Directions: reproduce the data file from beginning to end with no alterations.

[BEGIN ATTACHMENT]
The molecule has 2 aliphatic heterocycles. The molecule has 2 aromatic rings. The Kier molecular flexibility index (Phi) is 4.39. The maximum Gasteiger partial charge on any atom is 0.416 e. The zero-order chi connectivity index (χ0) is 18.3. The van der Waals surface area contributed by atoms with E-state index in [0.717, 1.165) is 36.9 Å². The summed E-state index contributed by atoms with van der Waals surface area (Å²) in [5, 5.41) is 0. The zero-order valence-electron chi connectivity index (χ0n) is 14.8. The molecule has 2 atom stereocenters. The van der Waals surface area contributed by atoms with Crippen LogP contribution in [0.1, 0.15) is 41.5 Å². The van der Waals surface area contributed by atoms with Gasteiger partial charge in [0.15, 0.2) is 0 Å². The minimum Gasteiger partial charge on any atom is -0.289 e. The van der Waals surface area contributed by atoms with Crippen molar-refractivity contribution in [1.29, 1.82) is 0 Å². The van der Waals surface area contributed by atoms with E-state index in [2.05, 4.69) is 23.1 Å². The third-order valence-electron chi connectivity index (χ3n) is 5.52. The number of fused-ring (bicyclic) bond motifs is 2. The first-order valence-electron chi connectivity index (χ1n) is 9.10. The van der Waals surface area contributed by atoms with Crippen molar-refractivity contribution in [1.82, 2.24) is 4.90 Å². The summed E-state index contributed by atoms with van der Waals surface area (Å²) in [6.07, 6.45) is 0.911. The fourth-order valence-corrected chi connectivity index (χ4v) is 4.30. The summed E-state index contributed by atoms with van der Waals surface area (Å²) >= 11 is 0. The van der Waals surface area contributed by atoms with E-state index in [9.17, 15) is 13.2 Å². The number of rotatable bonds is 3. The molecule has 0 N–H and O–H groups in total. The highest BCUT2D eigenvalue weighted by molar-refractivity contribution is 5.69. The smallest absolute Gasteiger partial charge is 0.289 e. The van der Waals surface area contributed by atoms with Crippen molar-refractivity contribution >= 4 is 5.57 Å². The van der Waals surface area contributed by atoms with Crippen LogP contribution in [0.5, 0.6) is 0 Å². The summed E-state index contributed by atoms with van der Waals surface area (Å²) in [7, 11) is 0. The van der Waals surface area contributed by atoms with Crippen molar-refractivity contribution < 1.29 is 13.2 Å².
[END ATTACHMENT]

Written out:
The molecule has 2 aliphatic heterocycles. The molecule has 2 aromatic rings. The Kier molecular flexibility index (Phi) is 4.39. The maximum Gasteiger partial charge on any atom is 0.416 e. The zero-order chi connectivity index (χ0) is 18.3. The van der Waals surface area contributed by atoms with E-state index in [0.717, 1.165) is 36.9 Å². The summed E-state index contributed by atoms with van der Waals surface area (Å²) in [5, 5.41) is 0. The zero-order valence-electron chi connectivity index (χ0n) is 14.8. The molecule has 2 atom stereocenters. The van der Waals surface area contributed by atoms with Crippen LogP contribution in [0.1, 0.15) is 41.5 Å². The van der Waals surface area contributed by atoms with Gasteiger partial charge in [0.15, 0.2) is 0 Å². The minimum Gasteiger partial charge on any atom is -0.289 e. The van der Waals surface area contributed by atoms with Crippen molar-refractivity contribution in [1.29, 1.82) is 0 Å². The van der Waals surface area contributed by atoms with E-state index in [2.05, 4.69) is 23.1 Å². The third-order valence-electron chi connectivity index (χ3n) is 5.52. The number of fused-ring (bicyclic) bond motifs is 2. The first-order valence-electron chi connectivity index (χ1n) is 9.10. The van der Waals surface area contributed by atoms with Crippen molar-refractivity contribution in [1.82, 2.24) is 4.90 Å². The summed E-state index contributed by atoms with van der Waals surface area (Å²) in [6.07, 6.45) is 0.911. The fourth-order valence-corrected chi connectivity index (χ4v) is 4.30. The summed E-state index contributed by atoms with van der Waals surface area (Å²) >= 11 is 0. The van der Waals surface area contributed by atoms with E-state index in [9.17, 15) is 13.2 Å². The number of rotatable bonds is 3. The molecule has 0 N–H and O–H groups in total. The highest BCUT2D eigenvalue weighted by molar-refractivity contribution is 5.69. The smallest absolute Gasteiger partial charge is 0.289 e. The van der Waals surface area contributed by atoms with Crippen molar-refractivity contribution >= 4 is 5.57 Å². The van der Waals surface area contributed by atoms with Crippen LogP contribution in [0.5, 0.6) is 0 Å². The summed E-state index contributed by atoms with van der Waals surface area (Å²) in [7, 11) is 0. The van der Waals surface area contributed by atoms with Crippen molar-refractivity contribution < 1.29 is 13.2 Å².